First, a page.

Her friend's angle was that I had made a big legal mistake not letting them in, that I was legally obliged to do so. I am pretty certain this isn't true. He had an intimidating way of speaking that sounded legally authoritative. Anyway at the end they thanked me for talking to them, and were late for something else anyway. Then the API guy walked out and assured them their point of view would be represented and seemed interested in their video of the head of Zen Center (sic) (AKA me) refusing them entry. (It's the only time in my life I haven't corrected someone who referred to us as Zen Center!) The man told the API reporter he'd send the video...if only he could figure out how to get it off his phone...(Looking good, from my point of view!) Then they left. I wasn't sure how to say goodbye. Have a good day? Nice meeting you? Thanks? I said nothing. (I don't know why I didn't just say goodbye.)

When not functioning as the de facto bouncer at the meeting, I listened to some of Dr. Nitschke's presentation. He has rather a more 'liberal' policy of suicide assistance than I expected. For example, an 80 year old woman who was not sick or depressed. An old couple who also are not ill commit double suicide. And the second half of the meeting actually was a workshop restricted to people over 50, in which he did in fact give instructions for committing suicide.

At least some - okay, all - of what Dr. Nitschke does, from a traditional Buddhist point of view, is unethical, although I would guess that his motivation is to relieve suffering. Other than being disturbed by his presentation, I'm not sure how I feel about what he does. I do think it's absurd that committing or attempting suicide is illegal. I was also reflecting that modern medicine has been so fantastically successful that we now live longer than we want to. So modern medicine steps in again and allows people to decide when they're going to die, without pain.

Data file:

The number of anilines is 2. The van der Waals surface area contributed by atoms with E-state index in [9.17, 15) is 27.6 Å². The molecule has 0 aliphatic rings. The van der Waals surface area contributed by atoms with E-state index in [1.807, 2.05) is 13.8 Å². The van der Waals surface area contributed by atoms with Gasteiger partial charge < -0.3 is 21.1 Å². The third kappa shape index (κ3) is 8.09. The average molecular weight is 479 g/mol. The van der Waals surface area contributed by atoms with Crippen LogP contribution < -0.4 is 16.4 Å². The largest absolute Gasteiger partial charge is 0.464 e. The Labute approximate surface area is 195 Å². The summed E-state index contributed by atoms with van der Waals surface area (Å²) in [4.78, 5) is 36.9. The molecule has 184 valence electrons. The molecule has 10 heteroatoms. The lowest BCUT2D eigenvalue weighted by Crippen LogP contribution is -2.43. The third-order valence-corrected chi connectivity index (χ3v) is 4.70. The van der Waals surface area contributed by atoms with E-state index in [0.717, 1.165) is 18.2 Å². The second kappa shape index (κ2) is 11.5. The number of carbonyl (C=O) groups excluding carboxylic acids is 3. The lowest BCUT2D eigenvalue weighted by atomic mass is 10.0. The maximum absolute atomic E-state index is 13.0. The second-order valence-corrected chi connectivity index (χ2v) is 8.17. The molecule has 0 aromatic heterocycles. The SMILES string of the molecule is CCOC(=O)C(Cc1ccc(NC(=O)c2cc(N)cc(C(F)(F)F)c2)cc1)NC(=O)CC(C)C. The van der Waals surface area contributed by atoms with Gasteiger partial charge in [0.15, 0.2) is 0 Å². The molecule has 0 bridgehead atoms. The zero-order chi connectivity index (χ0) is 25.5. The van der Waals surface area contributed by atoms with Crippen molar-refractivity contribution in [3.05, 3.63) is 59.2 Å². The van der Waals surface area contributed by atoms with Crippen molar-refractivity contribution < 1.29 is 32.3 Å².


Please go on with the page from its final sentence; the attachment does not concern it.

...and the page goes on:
The Buddha - and he was of course not alone in this - taught that the resolve not to take life or cause harm is of primary importance. In what way is this still relevant considering the conditions of modern life? How do we apply it? Our societies have become so incredibly organized about, and skilled at, both preserving life, and crushing it. Abortion? Vegetarianism? Euthanasia? Death penalty? I just know that I don't want to fight about it, and I don't think that the State has proved itself to be compassionate and sane enough to decide for someone whether they will live or die.

At any rate, during the event at the Center, I felt that I had to somehow make sure the two nervous Australians could carry on with their event. Thinking about it now I am kind of surprised at how protective of them I felt, and also of the woman in the wheelchair outside.

At the same time, it was incredibly stressful, and I hope I never see any of them again!


Here is the video on youtube done by Associated Press. (Post-postscript: This video was on youtube for about one day - it's gone now "Removed by user.")